Pet Age spoke with Tiffanie Morton, a pet stylist at The Dog Stop in Trussville, Alabama, to learn about the importance of high-quality grooming and how it strengthens the rest of the business.
Q As a groomer, what’s a typical day for you?
A A typical day starts by assessing the unique grooming needs of every dog in our care for grooming that day. I constantly adjust my schedule throughout the day to ensure dogs get done on time and with quality services and care. I also take time throughout the day to sanitize and clean my area and reorganize so my next groom can go as smoothly as the previous groom. I also take time throughout the day to check on the dogs who are waiting to be picked up, as well as the dogs waiting their turn to be pampered. At the end of the day, I clean and sanitize the grooming and bathing areas and prep the salon for the next day.
Q What brands of equipment, shampoo, etc., do you use?
A I first invested in a pair of Wahl Bravuras, and it changed the way I groom. They are very lightweight and easy to use. My only complaint was the limit on lengths with the 5-in-one blades and they seemed to have a difficult time cutting through extremely thick coats. So when Wahl came out with a cordless version of their KM10s, I ordered a pair. They are still fairly new, but on the rare occasions I have to use them, I have no complaints. We also use a combination of Espree shampoos, Mutt Knows Best Shampoos and Artero shampoos. The last, but most valuable product in my arsenal, is cornstarch. I have found it to be the absolute best product to use for breaking up mats painlessly.
Q How does the grooming aspect of your store bolster its retail department and training, daycare and boarding services?
A As online ordering and delivery become increasingly popular, grooming is one thing that keeps clients coming to brick-and-mortar establishments. Clients, as well as their pets, build a bond with their groomer and will often ask their groomer for advice on food, treats, vet care and training. If clients are already in the store for grooming services, they are more likely to take part in the other aspects of pet care that retail stores can offer.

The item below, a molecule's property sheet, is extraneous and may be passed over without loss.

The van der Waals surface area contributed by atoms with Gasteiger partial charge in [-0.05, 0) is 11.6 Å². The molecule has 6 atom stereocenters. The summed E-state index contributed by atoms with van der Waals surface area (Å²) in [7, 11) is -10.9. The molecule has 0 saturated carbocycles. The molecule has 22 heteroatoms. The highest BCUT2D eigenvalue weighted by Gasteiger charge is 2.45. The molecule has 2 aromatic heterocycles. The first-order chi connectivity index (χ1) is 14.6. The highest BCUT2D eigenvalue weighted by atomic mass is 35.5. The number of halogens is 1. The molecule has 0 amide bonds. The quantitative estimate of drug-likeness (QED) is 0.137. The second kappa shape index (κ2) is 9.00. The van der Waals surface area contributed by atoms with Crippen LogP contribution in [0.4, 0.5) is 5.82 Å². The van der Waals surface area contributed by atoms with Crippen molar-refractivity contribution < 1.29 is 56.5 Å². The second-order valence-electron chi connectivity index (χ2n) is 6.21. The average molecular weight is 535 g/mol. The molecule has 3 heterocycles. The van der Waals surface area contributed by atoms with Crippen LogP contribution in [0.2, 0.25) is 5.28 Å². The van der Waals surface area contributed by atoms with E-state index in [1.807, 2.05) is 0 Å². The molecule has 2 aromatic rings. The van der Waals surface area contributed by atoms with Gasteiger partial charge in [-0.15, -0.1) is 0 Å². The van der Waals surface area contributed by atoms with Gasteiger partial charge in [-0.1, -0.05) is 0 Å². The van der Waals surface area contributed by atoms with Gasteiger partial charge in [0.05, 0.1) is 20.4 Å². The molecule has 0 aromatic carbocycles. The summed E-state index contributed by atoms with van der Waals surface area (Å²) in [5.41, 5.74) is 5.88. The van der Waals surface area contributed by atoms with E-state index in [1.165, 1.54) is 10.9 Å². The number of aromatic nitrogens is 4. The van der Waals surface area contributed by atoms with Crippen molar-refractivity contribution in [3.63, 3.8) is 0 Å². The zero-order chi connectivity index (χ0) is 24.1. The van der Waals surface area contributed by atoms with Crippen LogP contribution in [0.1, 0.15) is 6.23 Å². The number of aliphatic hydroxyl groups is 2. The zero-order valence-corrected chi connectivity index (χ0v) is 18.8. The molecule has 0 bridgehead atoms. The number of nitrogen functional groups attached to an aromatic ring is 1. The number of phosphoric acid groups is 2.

Q What recommendations do you have for potential salon owners or retailers who want to offer grooming in their stores?
A The most important thing is to verify the groomer is experienced and knowledgeable. One of the most unfortunate things about the grooming industry is the lack of a “board” to be certified through. Anyone can claim to be a groomer, and some people may even know how to shave a dog down, but grooming is so much more than washing a dog and shaving it. Finding a groomer who has been properly trained and is knowledgeable can be very difficult. When interviewing for a grooming position, ask how they were certified in grooming. Don’t be afraid to ask for a mentor as a reference; when it comes to taking razor sharp objects to a live animal, one can never be too careful. So as an owner, you can never ask too many questions. Also, most groomers will have a portfolio of their work, so ask for reference photos as well. Lastly, ask if they would be willing to do a working interview so you can see them in action. Once a salon owner finds a great groomer that does great work and treats each dog with kindness, let them know how much they are valued. I’ve personally seen quite a large number of groomers leave their places of employment due to lack of appreciation